Taxpayers Should Have Access to Projects They Fund
Citizens Deserve to See Government Documents
In many cases, taxpayers pay for something that the federal government does, and then the government tries to keep the results away from the taxpayers. In some cases, such as with government databases or government lands, politicians actually make deals with private companies where the private companies receive monopolies over those taxpayer-funded resources. Here is a news announcement on this subject.
U.S. Senators John McCain (R-AZ) and Pat Leahy (D-VT) introduced a Senate resolution yesterday to place important congressional documents on the Internet, including Congressional Research Service (CRS) Reports and Issue Briefs, CRS Authorization and Appropriations products, lobbyist disclosure reports and Senate gift disclosure reports. The resolution (S. Res. 21) is co-sponsored by Senate Majority Leader Trent Lott (R-MS) and Senator Joe Lieberman (D-CT).
CRS reports are among the best taxpayer-funded research done by the federal government. The McCain-Leahy resolution would put about 2700 CRS reports on the Internet. In an notable affront to citizens and taxpayers, these reports are already available to Members of Congress and their staff on an internal congressional intranet -- which is closed to the public -- even though the taxpayers will spend $73.4 million to fund CRS operations during fiscal year 2001. To read abstracts of CRS reports, see the Pennyhill Press website http://www.pennyhill.com which sells the taxpayer-funded reports back to the taxpaying public for $49 for up to five reports!
The House of Representatives recently initiated a pilot project to place some CRS reports on the Internet. Several hundred CRS reports are now available on the website of Representative Chris Shays (R-CT), at http://www.house.gov/shays/CRS/CRSProducts.htm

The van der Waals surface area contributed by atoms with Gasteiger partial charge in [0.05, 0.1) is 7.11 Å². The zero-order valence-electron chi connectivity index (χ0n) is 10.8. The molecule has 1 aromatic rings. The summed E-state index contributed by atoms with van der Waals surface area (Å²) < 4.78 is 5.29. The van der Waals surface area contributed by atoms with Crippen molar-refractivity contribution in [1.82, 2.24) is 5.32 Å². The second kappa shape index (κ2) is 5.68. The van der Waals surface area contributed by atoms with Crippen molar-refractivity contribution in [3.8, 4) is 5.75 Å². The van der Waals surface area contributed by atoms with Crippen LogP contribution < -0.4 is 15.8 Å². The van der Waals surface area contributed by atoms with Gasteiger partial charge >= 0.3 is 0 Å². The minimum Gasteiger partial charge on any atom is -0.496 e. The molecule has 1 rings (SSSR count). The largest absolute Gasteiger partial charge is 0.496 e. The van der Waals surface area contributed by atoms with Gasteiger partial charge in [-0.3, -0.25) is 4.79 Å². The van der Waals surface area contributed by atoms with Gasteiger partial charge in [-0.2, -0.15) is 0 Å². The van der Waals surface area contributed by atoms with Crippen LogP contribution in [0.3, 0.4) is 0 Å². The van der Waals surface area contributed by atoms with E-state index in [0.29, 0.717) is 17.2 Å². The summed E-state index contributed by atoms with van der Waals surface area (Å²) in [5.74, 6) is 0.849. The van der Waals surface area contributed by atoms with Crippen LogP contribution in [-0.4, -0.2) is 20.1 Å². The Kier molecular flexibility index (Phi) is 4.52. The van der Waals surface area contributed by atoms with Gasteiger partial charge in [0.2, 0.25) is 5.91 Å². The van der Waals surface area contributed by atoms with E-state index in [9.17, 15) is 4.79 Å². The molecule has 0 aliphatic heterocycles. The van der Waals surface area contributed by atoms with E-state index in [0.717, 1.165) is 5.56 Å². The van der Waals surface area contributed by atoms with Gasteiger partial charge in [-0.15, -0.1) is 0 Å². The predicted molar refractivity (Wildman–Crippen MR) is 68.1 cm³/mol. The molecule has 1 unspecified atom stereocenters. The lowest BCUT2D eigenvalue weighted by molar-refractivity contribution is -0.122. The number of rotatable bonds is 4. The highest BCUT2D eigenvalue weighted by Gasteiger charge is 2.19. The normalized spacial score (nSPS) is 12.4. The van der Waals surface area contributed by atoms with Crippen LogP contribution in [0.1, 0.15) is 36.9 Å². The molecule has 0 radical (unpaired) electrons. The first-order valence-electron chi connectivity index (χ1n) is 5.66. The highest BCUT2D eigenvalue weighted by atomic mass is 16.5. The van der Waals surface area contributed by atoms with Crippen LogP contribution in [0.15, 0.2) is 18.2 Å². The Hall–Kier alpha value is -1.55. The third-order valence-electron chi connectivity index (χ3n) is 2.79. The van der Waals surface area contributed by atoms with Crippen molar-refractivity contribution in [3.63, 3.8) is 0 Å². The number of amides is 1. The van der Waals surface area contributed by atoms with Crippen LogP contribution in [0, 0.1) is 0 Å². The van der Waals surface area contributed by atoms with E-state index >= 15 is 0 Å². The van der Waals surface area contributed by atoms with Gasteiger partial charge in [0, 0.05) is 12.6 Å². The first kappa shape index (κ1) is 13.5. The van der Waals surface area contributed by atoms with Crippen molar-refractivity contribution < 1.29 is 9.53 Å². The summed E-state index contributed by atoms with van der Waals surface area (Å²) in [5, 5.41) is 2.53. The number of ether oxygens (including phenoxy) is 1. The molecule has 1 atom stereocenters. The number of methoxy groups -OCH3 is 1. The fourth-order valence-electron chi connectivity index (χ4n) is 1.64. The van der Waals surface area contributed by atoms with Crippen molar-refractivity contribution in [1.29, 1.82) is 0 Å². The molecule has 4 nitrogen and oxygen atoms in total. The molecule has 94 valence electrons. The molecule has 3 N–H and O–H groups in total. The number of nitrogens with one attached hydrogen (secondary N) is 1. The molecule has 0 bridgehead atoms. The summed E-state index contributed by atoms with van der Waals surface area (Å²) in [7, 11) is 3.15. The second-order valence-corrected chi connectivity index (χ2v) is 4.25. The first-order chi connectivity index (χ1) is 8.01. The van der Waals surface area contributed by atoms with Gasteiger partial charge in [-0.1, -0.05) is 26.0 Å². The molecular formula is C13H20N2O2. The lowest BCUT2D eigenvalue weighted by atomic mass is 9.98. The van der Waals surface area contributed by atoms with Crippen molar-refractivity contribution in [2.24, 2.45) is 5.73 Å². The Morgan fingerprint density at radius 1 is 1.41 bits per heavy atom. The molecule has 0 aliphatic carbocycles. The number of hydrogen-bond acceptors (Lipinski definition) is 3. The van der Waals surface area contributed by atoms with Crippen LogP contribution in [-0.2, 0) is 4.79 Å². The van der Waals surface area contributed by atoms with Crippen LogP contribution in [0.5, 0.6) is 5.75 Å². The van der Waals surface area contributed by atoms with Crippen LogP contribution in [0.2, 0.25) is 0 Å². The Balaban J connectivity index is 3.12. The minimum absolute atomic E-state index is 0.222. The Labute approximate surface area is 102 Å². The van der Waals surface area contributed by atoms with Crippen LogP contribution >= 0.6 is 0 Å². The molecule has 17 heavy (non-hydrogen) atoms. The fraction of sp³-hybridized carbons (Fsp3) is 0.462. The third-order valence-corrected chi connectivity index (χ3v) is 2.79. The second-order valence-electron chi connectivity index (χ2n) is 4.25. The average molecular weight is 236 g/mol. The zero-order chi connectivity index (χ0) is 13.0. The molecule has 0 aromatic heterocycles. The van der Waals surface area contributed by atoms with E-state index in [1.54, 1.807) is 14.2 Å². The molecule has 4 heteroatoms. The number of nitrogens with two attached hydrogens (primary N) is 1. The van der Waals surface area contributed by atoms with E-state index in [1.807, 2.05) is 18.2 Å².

The resolution would put lobbyist disclosure reports on the Internet, which could help citizens to track patterns of influence in Congress, and to discover who is paying whom how much to lobby on what issues. In another affront to citizens and taxpayers, these reports are computerized, but are made available to the public on Capitol Hill, not on the Internet.
"Citizens need easy access to these documents to discharge their civic duties," said Gary Ruskin, director of the Congressional Accountability Project. "Taxpayers deserve ready access to the documents they pay to create."
The resolution is endorsed by the Alliance for Democracy, American Association of Law Libraries, American Library Association, American Federation of Government Employees and many other citizen organizations.
Congress has yet to put its most important documents on the Internet, including:
- A searchable database of congressional voting records, indexed by bill name, subject, title, Member name, etc.;
- Key texts of bills (especially committee prints, discussion drafts, chairman's marks and manager's marks);
- All Congressional Research Service reports and products;
- Draft committee and conference reports;
- Lobbying disclosure reports;
- Committee and subcommittee mark-up transcripts;
- All congressional hearing transcripts and written testimonies; and,
- Congressional expenditure reports, such as the Statements of Disbursements of the House and the Secretary of the Senate reports.
"Congress has been shamefully slow to put its most important documents on the Internet," Ruskin said. "The McCain-Leahy resolution is a good step towards placing the work product of Congress on the Internet."
In 1822, James Madison explained why citizens must have government information: "A popular Government, without popular information, or the means of acquiring it, is but a Prologue to a Farce or a Tragedy; or, perhaps both. Knowledge will forever govern ignorance: And a people who mean to be their own Governors, must arm themselves with the power which knowledge gives."
The measure contains a Sense of the Senate resolution that Senate and Joint Committees should "provide access via the Internet to publicly-available committee information, documents and proceedings, including bills, reports and transcripts of committee meetings that are open to the public."
For more information about the failure of Congress to put its documents on the Internet, see the Congressional Accountability Project's website at http://www.congressproject.org
The Congressional Accountability Project opposes corruption in the U.S. Congress.
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